Derek Fisher thought that his days as a starter were over.
Then he signed with the struggling Dallas Mavericks last Thursday, a move that catapulted the 38-year-old veteran point guard into a role typically reserved for players about a decade younger.
"It's amazing," he said. "...As far as an opportunity to start in this business, I felt like that may have gone as far as being an opportunity."
The Lakers traded Fisher to Houston last March and he eventually landed in Oklahoma City, where he averaged only 20.4 minutes a game, his lowest average since his rookie year in 1996-97.
Things will be awfully different in Dallas this season, and not just because he'll see an increase in playing time.
Fisher, who has won five NBA championships with the Lakers, went from playing for a Thunder team that reached the Finals last season to a Mavericks team that is currently struggling just to win a game. The Mavericks have an 8-10 record and are floundering without an injured Dirk Nowitzki.
Fisher, who is admired by former teammates for his basketball savvy and his strong locker room presence, thinks that he can help the Mavs.
"Just looking forward to trying to be as helpful as possible with this team," he said. "We've got a lot of young guys, but we have some potential."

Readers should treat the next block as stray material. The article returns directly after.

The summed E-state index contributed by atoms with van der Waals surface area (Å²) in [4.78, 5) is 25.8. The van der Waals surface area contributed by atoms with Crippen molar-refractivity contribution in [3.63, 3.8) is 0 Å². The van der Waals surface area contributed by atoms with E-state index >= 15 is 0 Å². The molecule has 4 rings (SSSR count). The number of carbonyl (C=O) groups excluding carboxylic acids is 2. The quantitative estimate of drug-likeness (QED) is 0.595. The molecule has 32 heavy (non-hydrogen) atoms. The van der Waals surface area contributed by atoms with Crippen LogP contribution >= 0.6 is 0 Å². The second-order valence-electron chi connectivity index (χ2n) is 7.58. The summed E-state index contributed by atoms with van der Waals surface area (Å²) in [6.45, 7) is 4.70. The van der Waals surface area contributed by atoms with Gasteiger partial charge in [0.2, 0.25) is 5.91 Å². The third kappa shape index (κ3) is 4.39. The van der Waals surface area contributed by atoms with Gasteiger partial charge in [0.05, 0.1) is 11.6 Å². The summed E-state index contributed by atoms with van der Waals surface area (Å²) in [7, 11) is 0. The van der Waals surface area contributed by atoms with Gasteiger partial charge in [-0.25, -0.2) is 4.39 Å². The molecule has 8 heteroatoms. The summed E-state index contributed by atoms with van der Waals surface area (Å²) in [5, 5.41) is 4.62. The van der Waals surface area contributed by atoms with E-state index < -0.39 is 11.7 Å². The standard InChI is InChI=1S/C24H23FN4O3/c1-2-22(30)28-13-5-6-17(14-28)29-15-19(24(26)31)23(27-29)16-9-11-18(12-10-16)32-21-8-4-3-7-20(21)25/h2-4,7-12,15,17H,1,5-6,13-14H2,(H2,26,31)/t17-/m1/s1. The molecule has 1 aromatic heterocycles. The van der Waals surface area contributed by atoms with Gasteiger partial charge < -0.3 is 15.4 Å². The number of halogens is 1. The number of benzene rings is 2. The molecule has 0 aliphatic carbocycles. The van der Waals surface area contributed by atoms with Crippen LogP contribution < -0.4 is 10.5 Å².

It's quite a project -- and an opportunity -- for Fisher. He has won his rings and made his money. The question is: What keeps him coming back for more?
"Just the pure love and passion for the game," he said. "I love the work, the time, the self-discipline that's required to be at your best."
When asked if it's a little awkward to play under Dallas owner Mark Cuban, who was very vocal against the Lakers when Fisher represented the purple and gold, Fisher laughed.
"He didn't hold all of the big shots I've hit against him against me," Fisher said. "So I won't hold anything from the past against him."
Sean Burnett agrees to terms with Angels on two-year deal
Expectations will be extremely high for big-spending Dodgers
Angels, Joe Blanton agree to terms on two-year, $15-million deal